From Descriptive to Prescriptive Analytics

Predominately data science projects deal with descriptive statistics. The common theme (especially on this blog) is to gather a dataset, visualize and describe it. The toolset consists of a combination of machine learning, descriptive statistics and (gg-)plots. This time I want to go a step further; from descriptive to prescriptive analytics. The goal is to optimize a fantasy football team. To be more precise the task at hand is to select a set of players while keeping within the budget (e.g. a typical knapsack problem). For that I first gathered some fantasy football data from

plot of chunk unnamed-chunk-2

The plot above nicely illustrates the data. It basically contains of a list of players (488) which hold one of four positions and are characterized by two basic variables; (a) the market value, - for how much a player can be bought on the fantasy market, and (b) the Score which indicates how well a player has performed.

A simple optimization problem is to figure out how to maximize the number of points while keeping within the team budget. There are two more constraints on the line-up, each team needs to have exactly one keeper and a dynamic number of players on the defense, midfield and offensive positions. As players might be injured during the season, let’s simplify the line-up constraints and the maximum for each position is 1 keeper, 5 defender, 5 midfielder and 3 scorer. Additionally, in total a team consists of exactly 13 players.

How can we setup this optimization problem in R? In contrast to most formal definitions, I will start defining the solution backwards.

First, let’s define the objective; it is to maximize team score. The decision is which player to pick to maximize the score. Hence the decision variables (x1 - x488) are binary and are multiplied with the individual player score. The “simple” dataframe contains all players with their market value, score and position. In order to setup the objective vector I simply take the “Score” vector. Then I define the right-hand side of the constraints using two vectors. It is important that the positions align (e.g. the 1 refers to the keeper position which should equal.)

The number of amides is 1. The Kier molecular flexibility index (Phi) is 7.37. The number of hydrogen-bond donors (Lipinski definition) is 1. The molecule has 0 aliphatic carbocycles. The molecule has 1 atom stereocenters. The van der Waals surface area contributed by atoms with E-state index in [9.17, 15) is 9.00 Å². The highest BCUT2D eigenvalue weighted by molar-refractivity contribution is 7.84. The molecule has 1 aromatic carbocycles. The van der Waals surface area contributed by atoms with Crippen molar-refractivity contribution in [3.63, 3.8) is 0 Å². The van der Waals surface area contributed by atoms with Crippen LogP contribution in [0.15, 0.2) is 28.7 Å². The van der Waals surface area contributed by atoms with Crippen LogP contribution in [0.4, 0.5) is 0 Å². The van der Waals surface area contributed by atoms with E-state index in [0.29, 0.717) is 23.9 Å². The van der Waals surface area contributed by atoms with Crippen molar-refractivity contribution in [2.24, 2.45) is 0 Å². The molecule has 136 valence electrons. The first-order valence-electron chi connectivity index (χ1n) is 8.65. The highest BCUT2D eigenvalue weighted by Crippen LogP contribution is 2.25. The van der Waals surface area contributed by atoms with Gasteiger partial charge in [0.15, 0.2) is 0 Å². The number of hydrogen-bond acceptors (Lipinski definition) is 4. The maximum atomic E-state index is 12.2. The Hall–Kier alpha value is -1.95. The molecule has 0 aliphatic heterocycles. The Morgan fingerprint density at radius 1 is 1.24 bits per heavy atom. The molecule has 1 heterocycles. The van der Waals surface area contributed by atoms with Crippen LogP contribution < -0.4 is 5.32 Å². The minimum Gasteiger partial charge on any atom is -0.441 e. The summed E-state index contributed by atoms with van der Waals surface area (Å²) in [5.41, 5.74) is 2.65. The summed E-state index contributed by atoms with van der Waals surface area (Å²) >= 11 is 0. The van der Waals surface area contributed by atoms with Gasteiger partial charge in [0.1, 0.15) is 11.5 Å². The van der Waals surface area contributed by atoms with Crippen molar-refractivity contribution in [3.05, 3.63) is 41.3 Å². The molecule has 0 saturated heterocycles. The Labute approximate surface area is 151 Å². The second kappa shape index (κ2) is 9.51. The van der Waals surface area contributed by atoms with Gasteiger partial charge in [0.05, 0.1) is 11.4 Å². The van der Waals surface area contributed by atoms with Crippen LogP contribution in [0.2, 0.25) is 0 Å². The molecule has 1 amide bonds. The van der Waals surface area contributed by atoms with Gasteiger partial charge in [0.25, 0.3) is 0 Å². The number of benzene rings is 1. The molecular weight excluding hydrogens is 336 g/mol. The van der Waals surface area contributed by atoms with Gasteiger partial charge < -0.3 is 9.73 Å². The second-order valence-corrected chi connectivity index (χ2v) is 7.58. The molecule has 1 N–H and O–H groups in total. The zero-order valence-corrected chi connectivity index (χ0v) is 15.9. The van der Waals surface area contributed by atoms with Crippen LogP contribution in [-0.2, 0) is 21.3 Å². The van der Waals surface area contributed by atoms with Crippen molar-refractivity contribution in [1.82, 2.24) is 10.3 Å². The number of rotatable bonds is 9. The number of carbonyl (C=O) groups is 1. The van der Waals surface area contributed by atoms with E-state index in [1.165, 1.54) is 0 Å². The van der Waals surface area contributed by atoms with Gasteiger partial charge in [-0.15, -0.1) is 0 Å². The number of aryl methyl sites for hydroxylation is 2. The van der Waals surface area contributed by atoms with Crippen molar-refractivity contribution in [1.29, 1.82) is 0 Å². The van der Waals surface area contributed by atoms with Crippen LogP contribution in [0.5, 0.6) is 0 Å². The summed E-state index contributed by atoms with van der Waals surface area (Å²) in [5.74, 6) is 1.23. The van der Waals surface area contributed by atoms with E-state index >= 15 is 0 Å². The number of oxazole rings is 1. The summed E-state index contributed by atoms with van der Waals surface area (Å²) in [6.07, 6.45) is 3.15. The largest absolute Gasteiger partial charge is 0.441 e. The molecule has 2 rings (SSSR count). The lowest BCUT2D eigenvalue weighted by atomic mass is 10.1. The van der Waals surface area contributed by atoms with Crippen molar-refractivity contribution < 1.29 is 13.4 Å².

f.obj <- simple$Score  ### objective! 
## constraints 
#budget 20 mio, 13 players, 1 keeper, 5 defender, ... 3 scorer
f.rhs <- c(20000000, 13, 1, 5, 5, 3)
#coresponding budget needs to lower than defined above, exactly 1 keeper
f.dir <- c("<=", "<=", "=", "<=", "<=" ,"<=")

Next I need to setup the left-hand side accordingly. In order to keep the right order (matching the left hand side), I start with the market value of each player. The sum over the decision variables times the individual market value should be lower than 20 Million. Than I define a player vector set to 1 equal to the size of the dataframe.

f.con <- t(simple$MarketValue)  ### constraints max MV <= Budget
player <- rep(1, nrow(simple))  ## constraints max number of players!
f.con <- rbind(f.con, player)

Finally, for the left-hand side, I need to take into consideration the position each player holds. A nice function allows to one-hot encode the dummy “Position” variable in a suitable matrix.

## constrain that per postion can only be a certain number of players be set up. (e.g. just one keeper)
## define matrix   - as a one hot (dummy coding what position the player holds)
A <- ~ Position -1, simple) )
f.con <- rbind(f.con, t(as.matrix(A)))

That brings us to the nice part: solving the linear program using lpsolve. The solution represents the decision variables, indicating which of the player should be bought. Applying that back to the dataframe, I get the optimal score, market value and the name of players to be bought.

### solve the problem
solved<- lp("max", f.obj, f.con, f.dir, f.rhs, all.bin=TRUE)  ## just binary decision variables!
simple$buy <- solved$solution
sum(out[out$buy == 1,]$MarketValue)  ## what is the Budget
## [1] 19800000
sum(out[out$buy == 1,]$Score) ## what is the Score
## [1] 784
sum(out[out$buy == 1,]$buy)   ## number of players bought
## [1] 13
paste(out[out$buy == 1,]$Name, collapse=", ")  
## [1] "Badstuber, Baier, Balitsch, Ede, Gomez, Hasebe, Klavan, Krmas, Piszczek, R. Schäfer, Soto, Svensson, Werner"

That’s it. Instead of just describing the dataset and figuring out which players performed well according to some metric, I used just ~40 lines of code to get the optimal result while keeping within the constraints. On a general note; while these problems are pretty common in various industries, the problem class and solution is vastly undervalued by data scientists and online courses.

Well ordered source code:

Written on February 15, 2017